Global Business

Cuts to Debt Rating Stir Anxiety in Europe

Francisco Seco/Associated Press

A passenger waited for a train at the Rossio station in Lisbon as transport workers in both Portugal and Greece went on strike against austerity measures on Tuesday.

FRANKFURT — Greece’s credit rating was lowered to junk status Tuesday by a leading credit agency, a decision that rocked financial markets and deepened fears that a debt crisis in Europe could spiral out of control.

The ratings agency, Standard & Poor’s, downgraded Greece’s long-term and short-term debt to non-investment status and cautioned that investors who bought Greek bonds faced dwindling odds of getting their money back if Greece defaulted or went through a debt restructuring. The move came shortly after S.&P. reduced Portugal’s credit rating and warned that more downgrades were possible.

The downgrades, announced near the end of trading in Europe, came amid rising political tensions across the Continent that had already punished Greek bonds and sent stock prices down sharply from London to Paris to New York. The Dow Jones industrial average slumped by 213.04 points to close at 10,991.99, a fall of 1.9 percent for the day; major indexes in Western Europe fell by 2.5 percent or more. Investors, worried about shock waves in the broader European economy, also migrated away from the euro and pushed the dollar and Treasury bonds higher. The euro slid to $1.3316 in afternoon trading in New York from $1.3382 late Tuesday.

“This is a signal to the markets that the situation is deteriorating rapidly, and it’s not clear who’s in a position to stop the Greeks from going into a default situation,” said Edward Yardeni, president of Yardeni Research. “That creates a spillover effect into Portugal and Spain and raises the whole sovereign debt issue.”

As transportation workers in Portugal and Greece went on strike against austerity measures Tuesday, the risk premium on Greece’s bonds set records even before S.&P. announced the downgrades.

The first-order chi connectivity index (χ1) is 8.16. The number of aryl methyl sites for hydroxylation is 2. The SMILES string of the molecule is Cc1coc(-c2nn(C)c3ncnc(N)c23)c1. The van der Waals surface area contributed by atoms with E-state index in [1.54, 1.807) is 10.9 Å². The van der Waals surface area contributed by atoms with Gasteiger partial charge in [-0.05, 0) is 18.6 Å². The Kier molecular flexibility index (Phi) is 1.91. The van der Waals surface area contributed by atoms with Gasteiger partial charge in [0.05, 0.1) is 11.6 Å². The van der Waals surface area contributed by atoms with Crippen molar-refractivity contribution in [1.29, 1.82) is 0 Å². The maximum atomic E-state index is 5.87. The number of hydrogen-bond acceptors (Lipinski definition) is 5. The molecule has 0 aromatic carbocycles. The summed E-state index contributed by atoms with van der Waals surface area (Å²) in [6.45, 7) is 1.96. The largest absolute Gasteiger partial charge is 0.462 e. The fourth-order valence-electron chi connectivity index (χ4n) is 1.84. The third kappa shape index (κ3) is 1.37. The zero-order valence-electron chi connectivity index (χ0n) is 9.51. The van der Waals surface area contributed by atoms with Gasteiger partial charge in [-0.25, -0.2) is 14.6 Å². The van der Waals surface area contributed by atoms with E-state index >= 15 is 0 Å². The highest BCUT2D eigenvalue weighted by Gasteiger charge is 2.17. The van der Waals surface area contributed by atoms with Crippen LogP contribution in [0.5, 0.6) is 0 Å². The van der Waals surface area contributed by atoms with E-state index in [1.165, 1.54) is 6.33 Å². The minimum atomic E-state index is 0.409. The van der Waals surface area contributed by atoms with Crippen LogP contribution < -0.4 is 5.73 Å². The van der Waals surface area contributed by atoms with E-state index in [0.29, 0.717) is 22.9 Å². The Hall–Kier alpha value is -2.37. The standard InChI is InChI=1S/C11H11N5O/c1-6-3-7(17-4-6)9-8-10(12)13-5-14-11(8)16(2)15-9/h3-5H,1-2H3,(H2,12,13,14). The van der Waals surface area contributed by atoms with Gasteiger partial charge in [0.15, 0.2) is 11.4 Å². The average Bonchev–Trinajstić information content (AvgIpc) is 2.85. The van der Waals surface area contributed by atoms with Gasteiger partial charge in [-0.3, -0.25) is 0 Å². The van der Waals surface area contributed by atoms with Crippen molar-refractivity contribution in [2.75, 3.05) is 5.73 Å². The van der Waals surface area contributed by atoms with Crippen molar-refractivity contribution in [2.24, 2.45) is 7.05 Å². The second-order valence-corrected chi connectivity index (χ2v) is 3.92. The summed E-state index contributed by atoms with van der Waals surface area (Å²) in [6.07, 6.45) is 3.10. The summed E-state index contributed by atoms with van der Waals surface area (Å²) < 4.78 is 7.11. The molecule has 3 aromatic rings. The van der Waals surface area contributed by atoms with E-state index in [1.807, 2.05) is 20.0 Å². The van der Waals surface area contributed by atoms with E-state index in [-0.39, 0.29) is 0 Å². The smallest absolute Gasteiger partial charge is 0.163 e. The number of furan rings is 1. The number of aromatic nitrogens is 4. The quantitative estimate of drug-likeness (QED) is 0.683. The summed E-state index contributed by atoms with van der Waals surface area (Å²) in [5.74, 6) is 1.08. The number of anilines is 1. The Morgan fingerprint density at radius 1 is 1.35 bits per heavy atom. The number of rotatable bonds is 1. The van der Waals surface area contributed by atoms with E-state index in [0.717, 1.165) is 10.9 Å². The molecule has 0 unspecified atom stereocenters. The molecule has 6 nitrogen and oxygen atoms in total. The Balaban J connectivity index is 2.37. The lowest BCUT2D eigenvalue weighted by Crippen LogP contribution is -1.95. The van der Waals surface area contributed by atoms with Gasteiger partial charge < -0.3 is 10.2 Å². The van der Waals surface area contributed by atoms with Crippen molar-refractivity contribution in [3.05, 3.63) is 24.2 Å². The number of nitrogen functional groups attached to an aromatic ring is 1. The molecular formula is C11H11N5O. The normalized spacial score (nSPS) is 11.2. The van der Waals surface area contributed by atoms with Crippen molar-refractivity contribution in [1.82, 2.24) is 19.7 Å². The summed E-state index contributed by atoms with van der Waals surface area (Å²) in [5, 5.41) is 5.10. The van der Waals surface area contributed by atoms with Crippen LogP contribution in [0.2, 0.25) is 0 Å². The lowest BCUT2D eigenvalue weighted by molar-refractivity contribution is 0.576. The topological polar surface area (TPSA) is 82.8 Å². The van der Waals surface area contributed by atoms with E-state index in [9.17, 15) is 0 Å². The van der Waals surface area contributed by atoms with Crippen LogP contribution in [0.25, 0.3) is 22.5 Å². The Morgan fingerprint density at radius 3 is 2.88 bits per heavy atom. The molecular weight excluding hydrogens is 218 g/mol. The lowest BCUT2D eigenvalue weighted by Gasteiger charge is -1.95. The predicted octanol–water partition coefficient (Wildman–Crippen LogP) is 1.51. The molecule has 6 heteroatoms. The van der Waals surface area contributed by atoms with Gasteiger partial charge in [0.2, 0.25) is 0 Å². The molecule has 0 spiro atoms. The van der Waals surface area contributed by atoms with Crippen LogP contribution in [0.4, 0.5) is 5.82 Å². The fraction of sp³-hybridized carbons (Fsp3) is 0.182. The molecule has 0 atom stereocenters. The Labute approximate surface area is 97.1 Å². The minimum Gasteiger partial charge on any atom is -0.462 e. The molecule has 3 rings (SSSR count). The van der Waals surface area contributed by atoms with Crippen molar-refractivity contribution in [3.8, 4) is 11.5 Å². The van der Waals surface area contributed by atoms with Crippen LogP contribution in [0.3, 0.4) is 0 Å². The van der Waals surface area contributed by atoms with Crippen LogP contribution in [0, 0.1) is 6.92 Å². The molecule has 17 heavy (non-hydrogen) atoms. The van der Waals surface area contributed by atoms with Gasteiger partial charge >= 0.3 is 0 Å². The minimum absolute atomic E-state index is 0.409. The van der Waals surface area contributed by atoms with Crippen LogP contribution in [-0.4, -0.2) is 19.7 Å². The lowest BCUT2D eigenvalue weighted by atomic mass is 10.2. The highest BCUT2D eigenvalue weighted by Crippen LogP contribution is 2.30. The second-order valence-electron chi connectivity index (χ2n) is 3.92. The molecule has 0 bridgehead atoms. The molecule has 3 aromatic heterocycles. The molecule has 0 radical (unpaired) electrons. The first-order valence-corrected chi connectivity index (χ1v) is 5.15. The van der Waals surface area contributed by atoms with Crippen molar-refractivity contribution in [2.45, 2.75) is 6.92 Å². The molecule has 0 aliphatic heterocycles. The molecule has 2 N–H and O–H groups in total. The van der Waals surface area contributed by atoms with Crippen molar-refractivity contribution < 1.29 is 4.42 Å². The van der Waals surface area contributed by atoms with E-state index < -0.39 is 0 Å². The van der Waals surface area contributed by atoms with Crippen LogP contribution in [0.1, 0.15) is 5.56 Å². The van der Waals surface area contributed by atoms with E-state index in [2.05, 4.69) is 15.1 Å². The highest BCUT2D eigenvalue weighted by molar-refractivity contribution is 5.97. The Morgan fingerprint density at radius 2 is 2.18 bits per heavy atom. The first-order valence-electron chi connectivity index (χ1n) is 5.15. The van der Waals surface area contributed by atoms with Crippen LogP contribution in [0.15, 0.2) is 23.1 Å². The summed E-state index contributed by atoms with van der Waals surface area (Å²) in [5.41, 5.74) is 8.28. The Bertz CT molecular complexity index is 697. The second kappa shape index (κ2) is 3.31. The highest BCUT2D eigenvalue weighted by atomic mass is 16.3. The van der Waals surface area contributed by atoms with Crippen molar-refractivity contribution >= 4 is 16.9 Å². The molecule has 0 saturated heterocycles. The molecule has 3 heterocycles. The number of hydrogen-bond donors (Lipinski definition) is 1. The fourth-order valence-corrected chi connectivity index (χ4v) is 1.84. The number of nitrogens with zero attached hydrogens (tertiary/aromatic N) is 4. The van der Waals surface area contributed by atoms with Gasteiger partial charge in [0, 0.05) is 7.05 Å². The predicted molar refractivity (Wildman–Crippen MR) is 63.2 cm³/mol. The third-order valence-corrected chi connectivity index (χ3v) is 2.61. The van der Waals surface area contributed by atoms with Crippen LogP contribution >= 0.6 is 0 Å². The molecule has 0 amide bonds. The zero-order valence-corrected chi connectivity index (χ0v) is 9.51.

Investors were unsettled by perceptions that European leaders have not yet shown they can contain the fallout from Greece’s problems, as well as the political resistance in Germany to using taxpayer money for a rescue.

“This thing is getting more and more urgent and tense,” said Robert Barrie, head of European economics at Credit Suisse in London. He said the markets could settle down once Greece manages to refinance €8.5 billion, or $11.2 billion, in bonds that mature in May. “But it’s anything but calm at the moment,” he added.

In an effort to show unity, European Union governments may hold a summit meeting May 10 to discuss releasing aid to Greece, according to an E.U. official who was knowledgeable about the ongoing talks on the matter, but who declined to be identified because the date was not yet confirmed.

The meeting could also provide a forum for Germany, where a large majority of voters oppose aid to Greece, to deliver a stern warning to other over-indebted countries that such aid is exceptional and should be avoided in the future.

Amid the turmoil, a European Central Bank official warned all euro-zone countries to cut their soaring budget deficits and suggested that Greece may need to impose even harsher austerity measures to bring its debt under control.

The central bank vice president, Lucas D. Papademos, who was governor of the Bank of Greece from 1994 to 2002, told members of the European Parliament in Brussels that the Maastricht Treaty, which sets out borrowing limits for euro-zone countries, “is facing its biggest challenge since its adoption in 1993.”

The economic program that European officials and the International Monetary Fund are negotiating with Athens in return for €45 billion in loans at interest rates well below what the market is demanding must “address the root causes of Greece’s fiscal imbalances and structural weaknesses, so as to ensure the sustainability of its public finances and improve the country’s international competitiveness,” he said.

On the streets of Greece and Portugal, labor unions stepped up resistance to the austerity measures that will be crucial to any turnaround.

Jack Healy reported from New York. James Kanter contributed reporting from Brussels.

This article has been revised to reflect the following correction:

Correction: April 30, 2010

An article on Wednesday about growing financial fears in Europe after the downgrading of Greeceā€™s credit rating misstated the date of the Maastricht Treaty, which created the European Union. It came into force in 1993, not 1997. (It was substantially amended by the Treaty of Amsterdam in 1997.)